Sega Ages 5: Golden Axe


Review by Rob O'Hara



Graphics: 5

Sound: 6

Gameplay: 6

Overall: 6


Four years after 1985's Gauntlet stormed arcades, Sega introduced their own "Dungeons and Dragons" themed game. Golden Axe, a simple side-scrolling fighting game, became an instant classic with kids everywhere. 14 years after the original was released, incarnations of Golden Axe are still finding their way to home systems -- this time it's to the PS2, in the form of one of the new Sega Ages 2500 releases. For those not in the know, Sega Ages 2500 are a series of classic games being remade by Sega. Currently the Sega Ages 2500 series of games (including Phantasy Star and Space Harrier) are available only in Japan, meaning you'll have to own either a Japanese or modified Playstation 2 to enjoy this series. While Sega's reworking of Golden Axe features all new graphics and sound, the gameplay is undeniably the same.

As with the original, players can choose one of three characters, dubbed by me as "guy with sword wearing blue", "chick with sword wearing red", and "dwarf with axe wearing green". Like Gauntlet, each character has slightly different strengths and weaknesses, but all basically act the same.

Controls are a throwback to the original as well, with one convenient new addition. The original game offered three buttons to players: attack, jump, and magic. Additionally, players could perform a "jump and attack" by hitting jump then attack, as well as a "shoulder smash" by double tapping the joystick in a direction. Like Double Dragon, there was also a "rear attack", accomplished by hitting both buttons at the exact same time. In the arcade, this was pretty effective, but it's never translated well to home game pads. While playing the original Golden Axe on the Dreamcast (in Sega Smash Pack), it never failed -- while waiting for a baddie to come up behind me, I would prepare to press both buttons, and then WHAMMO! My character would jump facing the wrong direction and begin attacking air, as some evil-doer wasted no time in questioning my somewhat odd behavior while simultaneously attacking me in the back. Sega Ages 2500's Golden Axe fixes this age old problem by assigning another button to the "rear attack". Mo' buttons, less problems.

As previously stated, gameplay is identical to the original. Those of you who have played Golden Axe before (um, everybody?) will be able to jump right in and begin button mashing. Even when trying to be verbose, it's tough to come up with more than a sentence or two to describe gameplay. "Keep moving to the right, and, uh, kill everybody." My seven-year-old nephew gaming buddy understood them just fine, as we hacked and slashed our way through several levels.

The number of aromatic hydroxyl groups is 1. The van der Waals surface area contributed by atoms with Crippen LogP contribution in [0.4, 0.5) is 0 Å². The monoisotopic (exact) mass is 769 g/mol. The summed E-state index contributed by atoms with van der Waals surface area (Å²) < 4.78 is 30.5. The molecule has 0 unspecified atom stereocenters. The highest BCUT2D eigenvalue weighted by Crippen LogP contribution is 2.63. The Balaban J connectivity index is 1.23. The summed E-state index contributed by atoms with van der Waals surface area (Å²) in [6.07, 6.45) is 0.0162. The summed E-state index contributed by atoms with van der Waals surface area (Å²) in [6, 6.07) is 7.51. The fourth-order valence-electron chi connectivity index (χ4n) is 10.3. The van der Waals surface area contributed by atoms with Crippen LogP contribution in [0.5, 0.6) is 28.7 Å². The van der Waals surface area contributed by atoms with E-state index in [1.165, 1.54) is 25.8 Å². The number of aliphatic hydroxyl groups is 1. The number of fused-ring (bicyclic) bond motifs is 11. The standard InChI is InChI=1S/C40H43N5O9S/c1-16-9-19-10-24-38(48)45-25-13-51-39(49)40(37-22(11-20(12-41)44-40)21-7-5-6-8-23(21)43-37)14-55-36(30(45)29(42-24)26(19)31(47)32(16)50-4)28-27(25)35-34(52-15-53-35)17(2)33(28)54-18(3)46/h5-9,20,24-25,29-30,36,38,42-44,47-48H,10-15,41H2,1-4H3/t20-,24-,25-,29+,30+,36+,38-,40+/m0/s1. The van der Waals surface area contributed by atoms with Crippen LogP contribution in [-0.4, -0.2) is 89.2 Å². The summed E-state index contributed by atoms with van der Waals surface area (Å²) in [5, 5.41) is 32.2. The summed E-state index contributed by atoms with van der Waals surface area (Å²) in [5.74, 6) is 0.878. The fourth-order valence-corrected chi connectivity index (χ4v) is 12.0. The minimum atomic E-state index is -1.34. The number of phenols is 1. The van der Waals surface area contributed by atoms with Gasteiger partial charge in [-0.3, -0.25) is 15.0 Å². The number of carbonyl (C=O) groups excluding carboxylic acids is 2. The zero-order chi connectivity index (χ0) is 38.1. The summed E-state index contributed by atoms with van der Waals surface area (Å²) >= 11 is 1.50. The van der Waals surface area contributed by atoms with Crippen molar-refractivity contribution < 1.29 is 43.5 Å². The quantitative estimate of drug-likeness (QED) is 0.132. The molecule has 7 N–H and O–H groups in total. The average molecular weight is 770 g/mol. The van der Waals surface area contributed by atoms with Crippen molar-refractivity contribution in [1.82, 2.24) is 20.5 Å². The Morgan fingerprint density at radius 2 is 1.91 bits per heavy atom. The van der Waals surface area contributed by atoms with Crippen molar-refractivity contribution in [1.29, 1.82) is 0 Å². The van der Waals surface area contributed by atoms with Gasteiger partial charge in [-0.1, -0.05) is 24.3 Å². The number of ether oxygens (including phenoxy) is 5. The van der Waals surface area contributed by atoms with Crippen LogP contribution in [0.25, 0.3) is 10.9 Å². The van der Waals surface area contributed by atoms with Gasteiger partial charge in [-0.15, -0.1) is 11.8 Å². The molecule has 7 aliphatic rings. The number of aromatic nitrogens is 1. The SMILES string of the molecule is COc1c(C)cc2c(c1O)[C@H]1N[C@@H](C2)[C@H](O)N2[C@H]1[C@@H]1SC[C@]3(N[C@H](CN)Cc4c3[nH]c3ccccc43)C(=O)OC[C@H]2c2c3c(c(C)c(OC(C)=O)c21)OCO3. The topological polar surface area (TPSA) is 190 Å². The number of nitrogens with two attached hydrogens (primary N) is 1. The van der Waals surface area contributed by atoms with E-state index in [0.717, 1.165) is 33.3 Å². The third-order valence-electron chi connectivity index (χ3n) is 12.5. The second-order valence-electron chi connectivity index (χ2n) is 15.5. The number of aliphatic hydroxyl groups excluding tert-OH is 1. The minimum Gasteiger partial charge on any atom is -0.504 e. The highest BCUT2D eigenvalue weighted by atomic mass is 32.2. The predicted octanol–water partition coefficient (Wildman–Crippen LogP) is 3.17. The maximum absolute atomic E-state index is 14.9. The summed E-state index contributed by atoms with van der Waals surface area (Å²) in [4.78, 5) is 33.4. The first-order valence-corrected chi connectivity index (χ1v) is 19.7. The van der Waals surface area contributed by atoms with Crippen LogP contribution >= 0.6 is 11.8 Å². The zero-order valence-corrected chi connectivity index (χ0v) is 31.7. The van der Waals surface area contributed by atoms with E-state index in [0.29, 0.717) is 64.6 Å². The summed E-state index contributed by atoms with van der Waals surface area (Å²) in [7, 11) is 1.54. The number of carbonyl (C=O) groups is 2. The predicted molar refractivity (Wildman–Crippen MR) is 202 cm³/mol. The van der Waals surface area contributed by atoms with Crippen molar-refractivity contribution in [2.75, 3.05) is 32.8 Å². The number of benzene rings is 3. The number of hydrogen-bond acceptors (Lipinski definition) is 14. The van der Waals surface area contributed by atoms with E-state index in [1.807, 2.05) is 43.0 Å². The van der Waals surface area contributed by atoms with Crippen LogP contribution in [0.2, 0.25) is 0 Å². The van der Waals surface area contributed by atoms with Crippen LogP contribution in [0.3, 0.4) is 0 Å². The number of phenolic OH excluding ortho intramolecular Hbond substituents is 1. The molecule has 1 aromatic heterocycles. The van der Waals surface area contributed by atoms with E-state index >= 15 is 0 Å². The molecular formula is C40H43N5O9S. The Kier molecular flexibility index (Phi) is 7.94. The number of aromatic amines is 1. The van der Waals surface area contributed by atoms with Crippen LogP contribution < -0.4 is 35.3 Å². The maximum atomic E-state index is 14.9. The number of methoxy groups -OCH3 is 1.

The biggest difference between this version and the original are the graphics. In a world where 2D games just don't seem to sell any longer, the sprites in Sega Ages 2500 version of Golden Axe have received a facelift. Not a big one, mind you -- each of the old characters are still recognizable, but everybody looks "thicker". It's not as blatant as when Homer Simpson turned 3D; while the characters may now look three dimensional, you're still playing in a 2D world.

Sega Ages 2500: Golden Axe has brought a game from the 80's into the 21st century by updating the graphics engine but leaving the gameplay alone. I don't know how well younger gamers will take to this game, but then again, I don't think it was made for them either. Kids who have grown up on Quake and the like will probably find this new version of Golden Axe boring and repetitive. Those of us who grew up pumping quarters into the original arcade machine as well as spending hours playing Golden Axe on Sega consoles will appreciate the bone Sega is throwing to us old timers. Sega Ages 2500 Volume V: Golden Axe is a great way to kill a rainy Saturday without having to sweat (or think) too hard.

Graphics: 6/10
Nothing offensive, nothing groundbreaking.

Sound: 6/10
Enjoyable but not memorable.

Gameplay: 6/10
Addictive for old-timers, probably too simple for more advanced gamers.

Overall Rating: 6/10
A fun romp through yesteryear with updated graphics. Not too deep, easy to pick up and begin playing. Lacks long-term commitment.


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Last updated: Wednesday, December 10, 2003 02:31 PM